The Tower

Photo credit: Daderot, Wikimedia Commons

Photo credit: Daderot, Wikimedia Commons

I’ve never been to Bowman’s Hill Tower. In truth, I’m not even sure what its significance might be. Beyond giving a spectacular view of the Delaware River valley, it is my understanding that it is a memorial built to George Washington and his many activities in this region. It’s not even that old. I have come, however, because of a memory not my own. Many decades ago, my mother visited the tower with her parents. She has pictures but couldn’t remember the name of the tower, or even where it was. As fate and happenstance have it, I live a mere hour away and I’ve undertaken this journey to a tower I’ve never seen to bring a sacred sense of place back to life for someone else. Too bad the park is closed today. It is a sunny Saturday in July, and it seems that everyone is outside. We drove across that impossibly narrow, rickety bridge between New Jersey and Pennsylvania at Washington’s Crossing (so named on both sides in both states) to find our way to this quiet park to find a lost past. “Closed” the sign laconically says.

The urge to travel, speaking strictly for me, is the pursuit of sacred space. Over Independence Day weekend we traveled to Boston not only to see fireworks, but to revisit a site of some personal significance. In my three years in that city life took me places I never imagined I might have gone. The memories, mine this time, although hazy, still permeate the air. Boston is a sacred city. Since childhood I have had dreams of Maine. From Boston I pushed further north to the rocky coasts and gray oceans of the stormy north Atlantic. Although neither God nor angel appeared, I knew that I had once again discovered the sacredness of space. Every time I leave, I count the days until I might return.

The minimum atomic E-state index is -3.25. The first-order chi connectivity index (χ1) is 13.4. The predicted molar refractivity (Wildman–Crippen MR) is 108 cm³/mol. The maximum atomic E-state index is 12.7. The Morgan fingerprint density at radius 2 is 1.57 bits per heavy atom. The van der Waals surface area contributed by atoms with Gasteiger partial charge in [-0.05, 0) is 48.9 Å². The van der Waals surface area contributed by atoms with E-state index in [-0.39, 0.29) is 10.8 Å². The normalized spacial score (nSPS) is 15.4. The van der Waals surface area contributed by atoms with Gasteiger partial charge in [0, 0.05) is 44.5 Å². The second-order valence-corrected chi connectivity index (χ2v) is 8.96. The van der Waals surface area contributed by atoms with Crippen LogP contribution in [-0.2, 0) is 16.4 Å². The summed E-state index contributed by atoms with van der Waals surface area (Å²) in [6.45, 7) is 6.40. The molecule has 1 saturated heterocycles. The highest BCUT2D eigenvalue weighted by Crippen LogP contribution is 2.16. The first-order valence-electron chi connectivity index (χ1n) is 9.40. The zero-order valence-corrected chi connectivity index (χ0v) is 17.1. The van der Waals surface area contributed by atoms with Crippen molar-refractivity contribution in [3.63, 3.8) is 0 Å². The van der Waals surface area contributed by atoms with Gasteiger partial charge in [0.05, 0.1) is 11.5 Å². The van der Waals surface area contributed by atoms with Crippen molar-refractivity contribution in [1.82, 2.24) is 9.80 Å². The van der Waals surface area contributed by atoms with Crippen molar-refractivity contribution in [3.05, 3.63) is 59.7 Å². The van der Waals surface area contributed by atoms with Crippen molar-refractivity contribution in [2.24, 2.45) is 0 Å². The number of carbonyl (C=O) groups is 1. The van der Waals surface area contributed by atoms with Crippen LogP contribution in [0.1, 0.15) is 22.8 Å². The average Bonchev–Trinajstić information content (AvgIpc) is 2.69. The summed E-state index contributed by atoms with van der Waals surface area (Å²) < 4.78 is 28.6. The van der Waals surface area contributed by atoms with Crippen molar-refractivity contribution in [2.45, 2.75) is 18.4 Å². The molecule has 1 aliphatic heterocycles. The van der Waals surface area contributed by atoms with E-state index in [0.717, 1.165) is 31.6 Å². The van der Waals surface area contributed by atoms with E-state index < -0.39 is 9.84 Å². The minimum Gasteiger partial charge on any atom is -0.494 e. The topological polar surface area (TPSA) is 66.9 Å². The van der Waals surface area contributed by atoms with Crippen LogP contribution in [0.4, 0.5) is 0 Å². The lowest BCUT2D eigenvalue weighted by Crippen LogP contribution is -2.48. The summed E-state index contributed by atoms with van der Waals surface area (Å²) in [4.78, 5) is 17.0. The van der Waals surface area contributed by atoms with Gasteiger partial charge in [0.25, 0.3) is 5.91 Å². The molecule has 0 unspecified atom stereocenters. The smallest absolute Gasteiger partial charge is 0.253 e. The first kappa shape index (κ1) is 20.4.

Many locations are sacred to a person. Some of mine are in the west, and some in the east. And when I’m there I require some time alone, for the sacredness of space is a deeply personal matter. When, many years ago, I was jostled into the Church of the Holy Sepulcher amid ecclesiastical robes too numerous to identify, I knew this was a holy spot for many. The very dust of Jerusalem seems sacred with age. But what had happened to me here? Beyond the endless readings and rereadings of the biblical tales, Jerusalem was someone else’s sacred location. Aside from the dark crusaders’ crypts, there was no place to be alone. I’ve never been to Bowman’s Hill Tower. Despite driving to Pennsylvania for that sole purpose, it is a place I have yet to see. And when I finally do climb that tower, it should, I hope become clear to me whether anything of the numinous remains in this dusty corner of somebody else’s memory. Sacred space is like that, and it keeps some of us forever on the move.

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